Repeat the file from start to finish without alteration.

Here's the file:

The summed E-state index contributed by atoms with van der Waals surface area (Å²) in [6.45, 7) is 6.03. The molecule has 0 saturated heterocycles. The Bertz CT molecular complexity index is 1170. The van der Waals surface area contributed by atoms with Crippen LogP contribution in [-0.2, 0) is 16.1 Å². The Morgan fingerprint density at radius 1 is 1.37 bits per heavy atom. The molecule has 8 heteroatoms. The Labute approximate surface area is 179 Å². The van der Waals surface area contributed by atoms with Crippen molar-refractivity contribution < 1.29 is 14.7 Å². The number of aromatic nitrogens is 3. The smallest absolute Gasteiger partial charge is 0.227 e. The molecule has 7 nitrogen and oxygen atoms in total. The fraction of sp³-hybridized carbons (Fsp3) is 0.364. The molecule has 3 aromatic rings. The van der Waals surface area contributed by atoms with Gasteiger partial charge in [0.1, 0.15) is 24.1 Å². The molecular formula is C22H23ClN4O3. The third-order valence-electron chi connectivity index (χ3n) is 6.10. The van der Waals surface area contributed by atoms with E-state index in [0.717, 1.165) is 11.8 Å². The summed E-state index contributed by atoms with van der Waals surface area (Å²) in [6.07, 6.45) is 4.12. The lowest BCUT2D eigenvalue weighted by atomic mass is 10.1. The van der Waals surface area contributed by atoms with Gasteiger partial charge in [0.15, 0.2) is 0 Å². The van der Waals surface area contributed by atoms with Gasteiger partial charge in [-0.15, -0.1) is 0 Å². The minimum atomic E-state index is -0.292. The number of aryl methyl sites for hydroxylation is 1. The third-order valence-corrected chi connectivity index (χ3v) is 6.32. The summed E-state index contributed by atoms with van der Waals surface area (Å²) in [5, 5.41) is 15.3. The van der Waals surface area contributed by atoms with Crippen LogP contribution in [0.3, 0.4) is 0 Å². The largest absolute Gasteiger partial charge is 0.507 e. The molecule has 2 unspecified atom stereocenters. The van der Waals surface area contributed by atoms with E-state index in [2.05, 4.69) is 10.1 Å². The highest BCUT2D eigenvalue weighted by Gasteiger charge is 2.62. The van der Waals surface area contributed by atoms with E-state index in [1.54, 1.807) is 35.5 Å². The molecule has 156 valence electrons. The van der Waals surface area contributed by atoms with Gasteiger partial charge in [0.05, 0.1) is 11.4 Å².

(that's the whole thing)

The summed E-state index contributed by atoms with van der Waals surface area (Å²) in [6.45, 7) is 6.03. The molecule has 0 saturated heterocycles. The Bertz CT molecular complexity index is 1170. The van der Waals surface area contributed by atoms with Crippen LogP contribution in [-0.2, 0) is 16.1 Å². The Morgan fingerprint density at radius 1 is 1.37 bits per heavy atom. The molecule has 8 heteroatoms. The Labute approximate surface area is 179 Å². The van der Waals surface area contributed by atoms with Crippen molar-refractivity contribution < 1.29 is 14.7 Å². The number of aromatic nitrogens is 3. The smallest absolute Gasteiger partial charge is 0.227 e. The molecule has 7 nitrogen and oxygen atoms in total. The fraction of sp³-hybridized carbons (Fsp3) is 0.364. The molecule has 3 aromatic rings. The van der Waals surface area contributed by atoms with Gasteiger partial charge in [0.1, 0.15) is 24.1 Å². The molecular formula is C22H23ClN4O3. The third-order valence-electron chi connectivity index (χ3n) is 6.10. The van der Waals surface area contributed by atoms with E-state index in [0.717, 1.165) is 11.8 Å². The summed E-state index contributed by atoms with van der Waals surface area (Å²) in [6.07, 6.45) is 4.12. The lowest BCUT2D eigenvalue weighted by atomic mass is 10.1. The van der Waals surface area contributed by atoms with Gasteiger partial charge in [0.15, 0.2) is 0 Å². The van der Waals surface area contributed by atoms with Gasteiger partial charge in [-0.15, -0.1) is 0 Å². The minimum atomic E-state index is -0.292. The number of aryl methyl sites for hydroxylation is 1. The third-order valence-corrected chi connectivity index (χ3v) is 6.32. The summed E-state index contributed by atoms with van der Waals surface area (Å²) in [5, 5.41) is 15.3. The van der Waals surface area contributed by atoms with Crippen LogP contribution in [0.3, 0.4) is 0 Å². The largest absolute Gasteiger partial charge is 0.507 e. The molecule has 2 unspecified atom stereocenters. The van der Waals surface area contributed by atoms with E-state index in [2.05, 4.69) is 10.1 Å². The highest BCUT2D eigenvalue weighted by Gasteiger charge is 2.62. The van der Waals surface area contributed by atoms with E-state index in [1.54, 1.807) is 35.5 Å². The molecule has 156 valence electrons. The van der Waals surface area contributed by atoms with Gasteiger partial charge in [0.05, 0.1) is 11.4 Å².